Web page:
“Dessert is like a feel-good song, and the best ones make you dance.”
Imagine a perfect winter night: the family gathered by the fireplace after a delicious dinner, watching the snowflakes dance outside the window. All that is missing is a perfect dessert to complete the picture. When thinking of “cozy” and “wintry” delights, ginger naturally comes to mind.
There’s something about its spicy, warming flavor that makes it perfect for cold winter days. Combined with cinnamon, apple, maple, pumpkin, and other favorite wintry flavors, this condiment produces the dreamiest desserts you just have to try this winter.
Health Benefits of Ginger
The warm wintry taste is not the only reason we love ginger. We also adore it for its healthiness, and this adoration has been constant for over 4000 years. The secret ingredient that makes ginger so beneficial is gingerol that acts as a powerful antioxidant and anti-inflammatory agent.
Scientists recommend using ginger on a regular basis to prevent and treat numerous diseases, including heart disease, diabetes, and cancer. What’s more, ginger can facilitate weight loss!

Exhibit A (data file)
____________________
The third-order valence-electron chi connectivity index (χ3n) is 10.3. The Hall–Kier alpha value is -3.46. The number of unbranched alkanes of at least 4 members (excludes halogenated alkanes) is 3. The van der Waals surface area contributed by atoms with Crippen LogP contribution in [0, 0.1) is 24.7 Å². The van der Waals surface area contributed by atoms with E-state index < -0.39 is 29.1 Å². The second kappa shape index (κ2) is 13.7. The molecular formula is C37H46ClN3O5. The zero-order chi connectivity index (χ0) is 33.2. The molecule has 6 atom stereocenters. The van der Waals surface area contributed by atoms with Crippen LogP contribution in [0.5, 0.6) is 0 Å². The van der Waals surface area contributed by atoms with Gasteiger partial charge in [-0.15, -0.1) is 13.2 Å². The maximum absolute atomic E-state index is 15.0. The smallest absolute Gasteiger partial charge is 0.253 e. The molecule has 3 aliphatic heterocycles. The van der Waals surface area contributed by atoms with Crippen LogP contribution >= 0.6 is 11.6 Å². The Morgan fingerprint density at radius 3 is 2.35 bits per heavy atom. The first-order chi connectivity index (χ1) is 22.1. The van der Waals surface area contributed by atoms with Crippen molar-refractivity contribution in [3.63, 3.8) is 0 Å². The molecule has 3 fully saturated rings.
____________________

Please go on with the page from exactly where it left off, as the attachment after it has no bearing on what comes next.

How to Use Ginger
Ginger can be found raw, as an essential oil, and as a powder. When it comes to desserts, you can choose the most potent form of ginger, the ginger essential oil, which contains the highest levels of gingerol. In that case, bear in mind that this oil is very concentrated and strong in taste, and measure the amount you add in drops. Two or three drops should suffice.
However, the best and easiest way to enrich your desserts with ginger is by using its powdery form. For best taste and maximum health benefits use organic ginger.
Warm and Cozy Ginger Dessert Recipes
Ginger and Fruits
When it comes to fruits, ginger combines best with the most season-appropriate fruits: apple, pear, and pumpkin.
Crisps, cobblers, and crumbles, so simple and so rich at the same time. If you are not a cake person, this is bound to become your favorite wintry dessert. The best part is that it can pass as a breakfast as well!
Crystallized ginger (also called candied ginger) is a delicious snack on its own, but also an ingredient that will contribute crunchiness to your desserts. It blends the best of two worlds – the sweet taste of candy with the health benefits of ginger. You can freeze it and have it at hand for months if you prepare a large batch at home.
Besides apples, pears, and crystallized ginger, the filling used for this recipe also includes cinnamon and lemon juice, whereas the crumble topping is based on old-fashioned oats.